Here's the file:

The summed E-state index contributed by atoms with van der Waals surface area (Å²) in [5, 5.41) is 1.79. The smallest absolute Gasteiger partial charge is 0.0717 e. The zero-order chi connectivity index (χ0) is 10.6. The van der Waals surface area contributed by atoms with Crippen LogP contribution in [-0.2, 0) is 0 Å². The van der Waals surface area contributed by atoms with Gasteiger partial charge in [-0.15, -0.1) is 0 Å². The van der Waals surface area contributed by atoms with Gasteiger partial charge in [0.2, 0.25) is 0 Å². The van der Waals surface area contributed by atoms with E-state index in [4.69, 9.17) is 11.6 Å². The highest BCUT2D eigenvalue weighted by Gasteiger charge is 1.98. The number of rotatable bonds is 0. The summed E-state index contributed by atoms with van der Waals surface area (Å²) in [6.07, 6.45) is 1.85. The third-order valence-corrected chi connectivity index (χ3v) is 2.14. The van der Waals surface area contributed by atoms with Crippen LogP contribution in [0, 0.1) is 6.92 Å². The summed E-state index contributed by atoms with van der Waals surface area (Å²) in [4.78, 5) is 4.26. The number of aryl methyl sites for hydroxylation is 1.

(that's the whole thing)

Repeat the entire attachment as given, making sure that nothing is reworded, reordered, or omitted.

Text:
The summed E-state index contributed by atoms with van der Waals surface area (Å²) in [5, 5.41) is 1.79. The smallest absolute Gasteiger partial charge is 0.0717 e. The zero-order chi connectivity index (χ0) is 10.6. The van der Waals surface area contributed by atoms with Crippen LogP contribution in [-0.2, 0) is 0 Å². The van der Waals surface area contributed by atoms with Gasteiger partial charge in [-0.15, -0.1) is 0 Å². The van der Waals surface area contributed by atoms with Gasteiger partial charge in [0.2, 0.25) is 0 Å². The van der Waals surface area contributed by atoms with E-state index in [4.69, 9.17) is 11.6 Å². The highest BCUT2D eigenvalue weighted by Gasteiger charge is 1.98. The number of rotatable bonds is 0. The summed E-state index contributed by atoms with van der Waals surface area (Å²) in [6.07, 6.45) is 1.85. The third-order valence-corrected chi connectivity index (χ3v) is 2.14. The van der Waals surface area contributed by atoms with Crippen LogP contribution in [0, 0.1) is 6.92 Å². The summed E-state index contributed by atoms with van der Waals surface area (Å²) in [4.78, 5) is 4.26. The number of aryl methyl sites for hydroxylation is 1.